Wednesday, July 3, 2013

Imagining Details: Literature vs. Film

Sometimes I like to read the reviews included at the front of a book before starting the book itself. This was the case when I first picked up what I'm currently reading: In the Lake of the Woods by Tim O'Brien. The following excerpt from a review stood out...

"...literature's natural strength: the way in which an author can call on a reader's intelligence to help fashion a novel's effects."    - Harper's Bazaar

It got me thinking...when trying to describe something creatively within the structure of a novel/short story/etc., you can't simply set down every excruciatingly imagined, minute detail that your writerly brain can conjure up. To do so would likely mess with the flow of the work. It's very jarring to read an onslaught of description that sort of zooms you out of the narrative; and then once the description is over, to get plopped back down in the plot again. It's a delicate balancing act to thoughtfully include details - so naturally and subtlely that the reader is not consciously aware of receiving them - with just enough clarity to allow the reader's imagination to participate. Where the above quote mentions the reader's "intelligence," I think "imagination" is a more appropriate notion.

Movies can easily show us action,
with less need for the reader to "imagine" what's happening.
Photo Source
Within a movie, there are an abundance of details (objects that make up the setting the scene occurs in; the characters' wardrobes; the addition of soundtrack music to compliment the mood/emotions) - but many of these details are tucked in the background. Though the camera dictates what we see, viewers often encounter movie scenes the same way we take in the world around us. We see what we look at, we hear sounds around us. Smell, touch, and taste are harder to convey in a movie, but sight and sound typically unfold on film in a way that we recognize - in a way that requires less creative effort on the part of the viewer.

As an example, think about the scene at the end of American Beauty when Caroline (Annette Bening's character) has presumably just discovered Lester's dead body. We hear her gasping, the slam of the bedroom door. See her wet hair. Watch her open the closet doors with effort. Watch her notice and reach out for Lester's shirts. Hear the gentle clink as the hangers bump together. Hear her gasps turn to a sustained wail.  Watch her lean into the rack of shirts, clothes swaying back in unison under her weight. Hear the snap of hangers springing from the rail. Notice clothes softly crumbling to the floor, the awkward way Caroline's legs bend out behind her. All this occurs somewhat simultaneously in about 30 seconds. We absorb these details as naturally as if we're in the same room watching it all firsthand, unseen by Caroline.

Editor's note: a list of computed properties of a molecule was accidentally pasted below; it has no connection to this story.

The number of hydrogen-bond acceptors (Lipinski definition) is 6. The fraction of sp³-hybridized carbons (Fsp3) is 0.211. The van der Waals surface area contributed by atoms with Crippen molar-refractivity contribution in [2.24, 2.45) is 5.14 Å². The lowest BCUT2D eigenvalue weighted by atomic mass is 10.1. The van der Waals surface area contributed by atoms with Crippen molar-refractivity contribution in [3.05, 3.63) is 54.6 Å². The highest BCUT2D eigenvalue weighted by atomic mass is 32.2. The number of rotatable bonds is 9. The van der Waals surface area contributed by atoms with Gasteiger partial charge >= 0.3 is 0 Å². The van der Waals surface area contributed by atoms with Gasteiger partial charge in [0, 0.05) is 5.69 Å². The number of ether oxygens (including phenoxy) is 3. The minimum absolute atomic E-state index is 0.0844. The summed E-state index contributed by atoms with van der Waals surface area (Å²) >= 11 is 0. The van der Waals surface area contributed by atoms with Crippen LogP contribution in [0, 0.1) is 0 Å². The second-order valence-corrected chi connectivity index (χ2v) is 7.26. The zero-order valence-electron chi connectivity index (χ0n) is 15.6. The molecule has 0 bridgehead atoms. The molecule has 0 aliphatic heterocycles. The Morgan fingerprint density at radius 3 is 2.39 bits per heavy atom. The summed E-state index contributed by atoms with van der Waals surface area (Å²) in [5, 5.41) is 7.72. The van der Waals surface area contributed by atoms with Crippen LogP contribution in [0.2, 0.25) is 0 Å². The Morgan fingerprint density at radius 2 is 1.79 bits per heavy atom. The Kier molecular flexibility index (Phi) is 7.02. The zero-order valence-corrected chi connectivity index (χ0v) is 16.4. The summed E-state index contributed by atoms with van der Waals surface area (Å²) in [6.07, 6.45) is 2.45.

How would this scene be different if presented in prose?
Photo Source
How would this same scene be different if presented in prose? It likely wouldn't do much for the reader if I wrote that Caroline is wearing a red dress and carrying a black purse. That the closet doors are painted white. That there are plaid shirts, blue shirts, and tan shirts hanging in the closet. Yet these details are also presented in the movie scene - we may notice them or not. We are likely noticing them without truly realizing it. In writing, the mention of these things may add painful bulk to the scene. Then again, writing provides descriptive opportunities that film does not: the ability to integrate touch (the softness of Lester's well-worn flannel shirt against Caroline's cheek); smell (the lingering scent of detergent on the fabric, mingled with her freshly shampooed hair, wet from the rainstorm outside); and taste (salt from her tears, an aftertaste of garlic from dinner with the man she was having an affair with).

To me, in film, the scene is served by the imagination of behind-the-scene movie folks (stylists, props, sound effects, scene dressers, etc.) These folks are responsible for determining what kind of clothes the character would wear; the objects that would be found in the character's bedroom; what music best suits the desired effect of the scene. Then they create a physical, "real life" setting by artfully arranging those details in front of the camera. As a result of all the imagination that went in on the back end, there is less imagination required from the viewer. We simply watch and listen. Film makers are able to present us with a great number of details due to the nature of the medium.

In writing, the reader is not able to absorb details in the same manner. Reading is not the same thing as watching and listening. The author must selectively decide what details to present in order to keep the story moving and not overwhelm the reader. There needs to be enough detail to breathe life into the work - to give the reader enough footing to imagine the world on the page in a concrete, personalized way - without allowing the reader to accuse the author of leaving them stranded in the dark.

1 comment:

  1. Well put.

    I'm reading "Ender's Game" at the insistence of a fellow writer. He says (1) it's an excellent story, and (2) there is very little description of anybody or anything, yet the story is strong and the reader gets to fill in the visuals.

    I'm agreeing with him on both points and will share your excellent post with him. Thanks!